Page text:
Yellowstone…June 13, 2018
The Rockies…June 18, 2018
“The wonders of
nature are endless...”
A short trip to another paradise…
Having wrapped up a wonderful four and a half days spent at the Nation’s first National Park, we took the relatively short drive south to visit the bordering Grand Teton National Park. As mentioned in the previous post (link Yellowstone), we originally planned to backpack into Teton’s wilderness but chose to cancel those plans due to poor trail conditions and weather. Instead, we decided to explore the Park by car and adjust our plans as we went.
The Tetons and Jackson Lake
As we exited Yellowstone National Park through its South Entrance, we experienced a constant scenic preview of the Teton Range, which instantly sparked our excitement for our next adventure. The Teton Range is a 40-mile segment of the Middle Rocky Mountains with multiple peaks of over 12,000 feet (3700 m). Its biggest attraction is Grand Teton which stands 13,770 feet (4200 m) tall. As we drove toward the Park, we realized that the mountains ahead were incomparable from any of the ones we had previously seen.
Lunch at Jackson Lake…
The moment we entered Grand Teton National Park, the massive Jackson Lake appeared in front of the Tetons creating a stunning panoramic view. To continue our wildlife watching experience from Yellowstone, we spotted a beautiful fox with a squirrel in its mouth trotting along the side of the road. The encounter made the entrance even more rememberable. We continued to drive along the shore of the Lake until we reached the Park’s visitor center at Colter Bay. Here, we used some advice from the rangers to make an itinerary for the remainder of the day before heading to the area’s general store for lunch. Our plan was to drive along the Teton Park Road and use the various pullouts to stop for the endless incredible views.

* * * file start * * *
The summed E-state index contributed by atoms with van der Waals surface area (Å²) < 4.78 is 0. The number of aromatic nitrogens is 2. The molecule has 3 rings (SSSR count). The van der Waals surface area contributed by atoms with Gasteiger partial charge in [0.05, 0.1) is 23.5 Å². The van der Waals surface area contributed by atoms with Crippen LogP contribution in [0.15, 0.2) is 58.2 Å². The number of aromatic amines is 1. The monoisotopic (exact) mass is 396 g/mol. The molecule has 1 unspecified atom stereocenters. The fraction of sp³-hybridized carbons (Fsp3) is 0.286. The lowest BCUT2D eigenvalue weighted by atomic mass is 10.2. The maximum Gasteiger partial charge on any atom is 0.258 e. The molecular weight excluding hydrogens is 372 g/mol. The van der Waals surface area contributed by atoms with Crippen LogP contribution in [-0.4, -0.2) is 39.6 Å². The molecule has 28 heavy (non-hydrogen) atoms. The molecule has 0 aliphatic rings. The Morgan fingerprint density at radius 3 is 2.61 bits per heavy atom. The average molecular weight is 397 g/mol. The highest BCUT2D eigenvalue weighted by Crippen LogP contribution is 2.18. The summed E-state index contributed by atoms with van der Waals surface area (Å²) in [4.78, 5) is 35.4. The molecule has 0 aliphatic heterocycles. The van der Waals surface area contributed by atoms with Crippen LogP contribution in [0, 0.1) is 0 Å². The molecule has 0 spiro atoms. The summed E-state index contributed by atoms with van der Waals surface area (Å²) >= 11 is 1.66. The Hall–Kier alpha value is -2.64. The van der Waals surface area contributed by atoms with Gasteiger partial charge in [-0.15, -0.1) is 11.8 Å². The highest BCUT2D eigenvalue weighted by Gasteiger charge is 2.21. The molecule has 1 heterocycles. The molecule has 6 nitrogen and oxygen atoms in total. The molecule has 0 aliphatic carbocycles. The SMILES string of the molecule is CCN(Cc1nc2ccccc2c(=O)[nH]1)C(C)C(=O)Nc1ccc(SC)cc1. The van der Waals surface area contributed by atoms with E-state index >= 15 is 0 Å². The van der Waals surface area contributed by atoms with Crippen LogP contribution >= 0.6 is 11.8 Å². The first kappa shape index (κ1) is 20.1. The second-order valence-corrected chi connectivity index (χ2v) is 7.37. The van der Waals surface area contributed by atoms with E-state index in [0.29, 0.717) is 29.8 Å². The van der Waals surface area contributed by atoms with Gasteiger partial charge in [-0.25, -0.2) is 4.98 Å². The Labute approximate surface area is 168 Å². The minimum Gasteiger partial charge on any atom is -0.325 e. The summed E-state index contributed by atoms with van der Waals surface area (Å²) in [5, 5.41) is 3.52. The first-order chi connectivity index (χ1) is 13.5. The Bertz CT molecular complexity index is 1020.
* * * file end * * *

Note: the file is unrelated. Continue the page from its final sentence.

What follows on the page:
Another view from Jackson Lake
First, we stopped at Oxford Bend which allowed us to watch the Snake River flow into Jackson Lake right in front of the snowy peaks of the Tetons. While we continued on our path, meadows continued to fill out the landscapes on both sides of the road and we hoped to spot more wildlife. However, besides multiple pronghorn antelopes, our desire for more wildlife remained unfulfilled.
The snake river flowing...
Next, we headed to Leigh and Jenny Lake to stretch our legs and take a short walk. The much smaller lakes were a welcomed change to the landscape giving us a more secluded feeling. We used the chance to dip our feet into the lakes’ freezing water and we instantly decided that taking a swim would be an impossible endeavor….
Dipping our feet in the glacial water
Mormon Row Historic District…
Feeling slightly reenergized from the cold glacial water, we made our way to the Mormon Row Historic Distance to check out the homesteads of the Mormon community that settled there in the 1890s. During their settlement, there were 33 homesteads surrounding a church and a school, but only 6 of those buildings currently remain. Of the remaining structures, Moulton Barn is the most famous, and it was easy to see why. The picturesque architecture of the barn in combination with the Teton range as a backdrop created a scene that was simply majestic. We really enjoyed learning about the history of those who once called such a beautiful place home.
...with the Tetons in the back
Before leaving the Park, we made one last effort to spot some more wildlife by driving the Rocky Moose Wilson Road. Unfortunately, we left without any more major sightings. To finish off our day and get ahead for the drive to our last national park on this trip, Rocky Mountain National Park, we drove as far south as possible before dusk. We ended up at Kozy Campground, a small site along the Hoback River in the Bridger-Teton National Forest. We ended an amazing day with dinner by the river and taking time to appreciate the natural beauty of Wyoming for one final night.
Although we only spent about 6 hours in Grand Teton, we were nonetheless fascinated by this unique range of mountains and its impeccable surroundings. Hopefully, we can come back to Wyoming one day and complete the hikes we had originally intended to do. As for now, we will make our way to Colorado for the national park finale of our trip. We are sad to know that it is coming to an end, but we won't let that stop us from enjoying all that the Rockies have to offer.
Amanda & Janek